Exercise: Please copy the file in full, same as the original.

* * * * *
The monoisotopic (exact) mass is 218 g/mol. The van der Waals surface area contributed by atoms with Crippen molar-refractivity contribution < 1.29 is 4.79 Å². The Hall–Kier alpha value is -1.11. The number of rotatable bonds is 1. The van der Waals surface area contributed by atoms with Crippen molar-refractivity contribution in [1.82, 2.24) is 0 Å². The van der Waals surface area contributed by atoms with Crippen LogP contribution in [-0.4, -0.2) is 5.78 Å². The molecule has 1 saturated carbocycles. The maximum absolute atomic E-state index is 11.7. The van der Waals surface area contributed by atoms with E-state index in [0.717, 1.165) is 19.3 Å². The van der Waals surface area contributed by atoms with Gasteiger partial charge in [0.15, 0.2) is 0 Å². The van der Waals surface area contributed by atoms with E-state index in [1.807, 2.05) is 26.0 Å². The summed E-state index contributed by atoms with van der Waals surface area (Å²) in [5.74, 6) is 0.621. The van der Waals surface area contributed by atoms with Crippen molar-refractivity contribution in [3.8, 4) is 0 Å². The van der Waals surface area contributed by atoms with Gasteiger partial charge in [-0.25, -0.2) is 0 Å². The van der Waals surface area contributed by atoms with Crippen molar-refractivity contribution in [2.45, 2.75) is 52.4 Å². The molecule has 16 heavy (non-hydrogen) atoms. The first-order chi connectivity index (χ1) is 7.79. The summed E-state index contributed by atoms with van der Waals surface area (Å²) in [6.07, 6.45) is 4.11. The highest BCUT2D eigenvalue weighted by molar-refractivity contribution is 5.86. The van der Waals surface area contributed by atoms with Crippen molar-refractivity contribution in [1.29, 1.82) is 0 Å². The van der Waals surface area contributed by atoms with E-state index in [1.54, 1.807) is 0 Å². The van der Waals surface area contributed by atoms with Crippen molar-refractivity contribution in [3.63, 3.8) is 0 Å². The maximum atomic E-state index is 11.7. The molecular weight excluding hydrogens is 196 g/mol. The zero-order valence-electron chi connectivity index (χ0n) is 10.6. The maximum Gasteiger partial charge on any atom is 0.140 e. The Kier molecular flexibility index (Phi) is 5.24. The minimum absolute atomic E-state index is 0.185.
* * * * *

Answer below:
The monoisotopic (exact) mass is 218 g/mol. The van der Waals surface area contributed by atoms with Crippen molar-refractivity contribution < 1.29 is 4.79 Å². The Hall–Kier alpha value is -1.11. The number of rotatable bonds is 1. The van der Waals surface area contributed by atoms with Crippen molar-refractivity contribution in [1.82, 2.24) is 0 Å². The van der Waals surface area contributed by atoms with Crippen LogP contribution in [-0.4, -0.2) is 5.78 Å². The molecule has 1 saturated carbocycles. The maximum absolute atomic E-state index is 11.7. The van der Waals surface area contributed by atoms with E-state index in [0.717, 1.165) is 19.3 Å². The van der Waals surface area contributed by atoms with Gasteiger partial charge in [0.15, 0.2) is 0 Å². The van der Waals surface area contributed by atoms with E-state index in [1.807, 2.05) is 26.0 Å². The summed E-state index contributed by atoms with van der Waals surface area (Å²) in [5.74, 6) is 0.621. The van der Waals surface area contributed by atoms with Crippen molar-refractivity contribution in [3.8, 4) is 0 Å². The van der Waals surface area contributed by atoms with Gasteiger partial charge in [-0.25, -0.2) is 0 Å². The van der Waals surface area contributed by atoms with Crippen molar-refractivity contribution in [2.45, 2.75) is 52.4 Å². The molecule has 16 heavy (non-hydrogen) atoms. The first-order chi connectivity index (χ1) is 7.79. The summed E-state index contributed by atoms with van der Waals surface area (Å²) in [6.07, 6.45) is 4.11. The highest BCUT2D eigenvalue weighted by molar-refractivity contribution is 5.86. The van der Waals surface area contributed by atoms with Crippen molar-refractivity contribution in [1.29, 1.82) is 0 Å². The van der Waals surface area contributed by atoms with E-state index in [1.54, 1.807) is 0 Å². The van der Waals surface area contributed by atoms with Crippen molar-refractivity contribution in [3.63, 3.8) is 0 Å². The maximum atomic E-state index is 11.7. The molecular weight excluding hydrogens is 196 g/mol. The zero-order valence-electron chi connectivity index (χ0n) is 10.6. The maximum Gasteiger partial charge on any atom is 0.140 e. The Kier molecular flexibility index (Phi) is 5.24. The minimum absolute atomic E-state index is 0.185.